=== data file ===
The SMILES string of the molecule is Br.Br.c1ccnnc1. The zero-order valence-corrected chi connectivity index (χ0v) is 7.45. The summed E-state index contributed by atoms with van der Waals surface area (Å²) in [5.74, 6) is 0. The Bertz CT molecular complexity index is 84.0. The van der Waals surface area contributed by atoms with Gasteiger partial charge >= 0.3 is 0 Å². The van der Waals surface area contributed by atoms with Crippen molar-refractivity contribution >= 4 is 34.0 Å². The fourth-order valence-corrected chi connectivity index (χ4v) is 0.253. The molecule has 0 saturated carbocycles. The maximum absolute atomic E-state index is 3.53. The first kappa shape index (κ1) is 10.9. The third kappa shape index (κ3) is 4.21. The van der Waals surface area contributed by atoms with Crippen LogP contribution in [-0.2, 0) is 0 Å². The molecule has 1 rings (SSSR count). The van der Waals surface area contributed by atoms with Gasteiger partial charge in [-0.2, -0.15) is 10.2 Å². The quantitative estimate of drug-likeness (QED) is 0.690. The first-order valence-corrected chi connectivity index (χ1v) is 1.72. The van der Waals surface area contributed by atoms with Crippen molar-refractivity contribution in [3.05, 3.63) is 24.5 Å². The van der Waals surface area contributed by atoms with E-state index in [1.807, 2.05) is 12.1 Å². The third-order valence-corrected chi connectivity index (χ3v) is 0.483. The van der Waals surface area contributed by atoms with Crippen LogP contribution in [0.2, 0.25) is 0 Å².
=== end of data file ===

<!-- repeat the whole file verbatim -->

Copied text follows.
The SMILES string of the molecule is Br.Br.c1ccnnc1. The zero-order valence-corrected chi connectivity index (χ0v) is 7.45. The summed E-state index contributed by atoms with van der Waals surface area (Å²) in [5.74, 6) is 0. The Bertz CT molecular complexity index is 84.0. The van der Waals surface area contributed by atoms with Gasteiger partial charge >= 0.3 is 0 Å². The van der Waals surface area contributed by atoms with Crippen molar-refractivity contribution >= 4 is 34.0 Å². The fourth-order valence-corrected chi connectivity index (χ4v) is 0.253. The molecule has 0 saturated carbocycles. The maximum absolute atomic E-state index is 3.53. The first kappa shape index (κ1) is 10.9. The third kappa shape index (κ3) is 4.21. The van der Waals surface area contributed by atoms with Crippen LogP contribution in [-0.2, 0) is 0 Å². The molecule has 1 rings (SSSR count). The van der Waals surface area contributed by atoms with Gasteiger partial charge in [-0.2, -0.15) is 10.2 Å². The quantitative estimate of drug-likeness (QED) is 0.690. The first-order valence-corrected chi connectivity index (χ1v) is 1.72. The van der Waals surface area contributed by atoms with Crippen molar-refractivity contribution in [3.05, 3.63) is 24.5 Å². The van der Waals surface area contributed by atoms with E-state index in [1.807, 2.05) is 12.1 Å². The third-order valence-corrected chi connectivity index (χ3v) is 0.483. The van der Waals surface area contributed by atoms with Crippen LogP contribution in [0.2, 0.25) is 0 Å².